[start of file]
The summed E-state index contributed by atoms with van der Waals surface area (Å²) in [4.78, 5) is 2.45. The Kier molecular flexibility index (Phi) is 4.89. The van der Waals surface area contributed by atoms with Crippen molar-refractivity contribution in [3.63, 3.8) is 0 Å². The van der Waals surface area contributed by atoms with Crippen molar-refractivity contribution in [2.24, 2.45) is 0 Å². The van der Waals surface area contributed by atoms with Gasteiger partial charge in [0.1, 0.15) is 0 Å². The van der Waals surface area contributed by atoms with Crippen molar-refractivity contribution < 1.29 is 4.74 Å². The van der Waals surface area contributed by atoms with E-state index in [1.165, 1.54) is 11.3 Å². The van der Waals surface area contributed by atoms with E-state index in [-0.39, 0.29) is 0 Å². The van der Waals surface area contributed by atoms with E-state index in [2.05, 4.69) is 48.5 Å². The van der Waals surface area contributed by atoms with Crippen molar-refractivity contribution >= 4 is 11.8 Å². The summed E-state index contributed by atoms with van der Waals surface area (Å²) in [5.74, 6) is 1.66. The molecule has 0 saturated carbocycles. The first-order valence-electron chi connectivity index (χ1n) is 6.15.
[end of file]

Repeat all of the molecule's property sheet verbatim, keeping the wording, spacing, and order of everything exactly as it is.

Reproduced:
The summed E-state index contributed by atoms with van der Waals surface area (Å²) in [4.78, 5) is 2.45. The Kier molecular flexibility index (Phi) is 4.89. The van der Waals surface area contributed by atoms with Crippen molar-refractivity contribution in [3.63, 3.8) is 0 Å². The van der Waals surface area contributed by atoms with Crippen molar-refractivity contribution in [2.24, 2.45) is 0 Å². The van der Waals surface area contributed by atoms with Gasteiger partial charge in [0.1, 0.15) is 0 Å². The van der Waals surface area contributed by atoms with Crippen molar-refractivity contribution < 1.29 is 4.74 Å². The van der Waals surface area contributed by atoms with E-state index in [1.165, 1.54) is 11.3 Å². The van der Waals surface area contributed by atoms with E-state index in [-0.39, 0.29) is 0 Å². The van der Waals surface area contributed by atoms with E-state index in [2.05, 4.69) is 48.5 Å². The van der Waals surface area contributed by atoms with Crippen molar-refractivity contribution >= 4 is 11.8 Å². The summed E-state index contributed by atoms with van der Waals surface area (Å²) in [5.74, 6) is 1.66. The molecule has 0 saturated carbocycles. The first-order valence-electron chi connectivity index (χ1n) is 6.15.